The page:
For some time now, computers have been able to reproduce processes that were thought to be the sole preserve of the human brain. Sectors, like manufacturing, depend heavily on technology, then why are we behind in the field of HR? And how can HR leverage robotics to enable customer centricity?
Imagine the following, you, a recruitment candidate, apply for a position, referred to you by interacting with a virtual agent, which understands your skills and the job requirements. Your interview procedure is virtual, where required, with a high-level of human interaction. The agent guides you through every step of the way until you’re fully integrated: introducing you to your new colleagues (including planned coffee dates and etc.), helping you request a laptop and a phone of your preference and connecting you to relevant trainings and activities. Actions like creating a job offer are fully generated through robotics, which automatically leads to the set-up of your employee profile in the system. This leaves your Line Manager and HR to have all the time in the world to connect with you personally and to focus on the human aspects of the job. For instance, helping you settle in the position and the organization.
HR is about recognizing and enabling human capital to contribute to organizational success. This is only possible when it directs its efforts towards the workforce, employing efficiency and digitalization, where possible. The job sector is rapidly changing and there is no doubt that HR needs to find a solution to make the it future-proof, by applying the full robotics spectrum on the department. In this way, HR can also facilitate the digital transformation for the rest of the organization, by ensuring that the workforce has the right competences to work with, or even better, develop technology within robotics.
“It would enable HR to focus on the real value of HR services: the human connection to their customers at the moments that matter”
The HR function should be able to leverage the full spectrum of robotic automation, ranging from rule-based robotics to artificial intelligence. Some examples of this being:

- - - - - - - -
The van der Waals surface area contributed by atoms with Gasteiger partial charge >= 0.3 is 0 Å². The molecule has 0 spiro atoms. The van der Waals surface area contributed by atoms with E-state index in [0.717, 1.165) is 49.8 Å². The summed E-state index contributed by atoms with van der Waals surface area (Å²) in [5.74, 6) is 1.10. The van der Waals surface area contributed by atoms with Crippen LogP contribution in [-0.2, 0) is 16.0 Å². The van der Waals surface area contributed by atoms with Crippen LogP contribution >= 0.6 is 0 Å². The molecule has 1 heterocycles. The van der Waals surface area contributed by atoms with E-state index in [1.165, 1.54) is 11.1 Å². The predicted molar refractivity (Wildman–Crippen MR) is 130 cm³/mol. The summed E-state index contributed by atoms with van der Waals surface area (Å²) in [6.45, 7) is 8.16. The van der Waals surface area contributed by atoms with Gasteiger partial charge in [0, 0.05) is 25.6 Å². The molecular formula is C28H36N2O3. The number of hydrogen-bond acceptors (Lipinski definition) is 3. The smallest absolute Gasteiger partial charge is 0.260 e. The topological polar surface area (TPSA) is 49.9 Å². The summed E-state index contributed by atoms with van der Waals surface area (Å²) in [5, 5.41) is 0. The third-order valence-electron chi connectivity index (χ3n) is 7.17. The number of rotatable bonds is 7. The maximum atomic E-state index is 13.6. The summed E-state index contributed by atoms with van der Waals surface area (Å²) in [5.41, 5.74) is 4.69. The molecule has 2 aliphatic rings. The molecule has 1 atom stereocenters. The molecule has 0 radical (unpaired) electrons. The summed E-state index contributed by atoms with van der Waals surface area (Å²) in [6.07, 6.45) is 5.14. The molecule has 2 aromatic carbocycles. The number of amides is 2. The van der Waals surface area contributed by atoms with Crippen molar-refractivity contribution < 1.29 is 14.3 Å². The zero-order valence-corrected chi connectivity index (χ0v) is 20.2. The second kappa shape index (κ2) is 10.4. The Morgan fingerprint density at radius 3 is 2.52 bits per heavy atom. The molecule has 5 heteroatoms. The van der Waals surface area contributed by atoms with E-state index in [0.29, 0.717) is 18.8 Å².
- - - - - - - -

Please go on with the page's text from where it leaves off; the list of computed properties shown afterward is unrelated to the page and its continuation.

- Integrated Desktops & Scripts – Consolidating data from multiple sources into a single view to complete a process and assist HR agents in their daily operations in an HR contact center. In this way, we can take over some time-consuming research operations and make sure HR agents can focus more on human-oriented processes;
- Process Automation – Using technology to manipulate existing application software, replicating the human activity. This can be applied to all rule-based HR processes, based on structured inputs in standard formats;
- Digital / Virtual Assistance – Interactive agents with human-like traits and communication style, being able to answer questions and perform business processes, which build competence through learning and observing. This way, we can make sure that standard questions can be learned from and are not time-consuming;
- Cognitive Computing Solutions – Systems that gain knowledge from data as ‘experience’ and apply it in future situations from learned from past interactions. Such as algorithms used for scanning resumes for relevant positions that typically get many responses.
The spectrum ranges from assisting a human employee with a task (1), to replacing the humans on the back-end (2), all the way to assisting humans in decision-making on the front-end (3, 4).
It is clear that there are many technologies that will soon reach the HR landscape. This will not only automate some of the HR work or augment it, leading to insights-driven decisions, but would also enable HR to focus on the human connection to their customers at the ‘Moments that Matter’. It’s not just about introducing digital HR for cost-effectiveness, but about making a difference for the customers.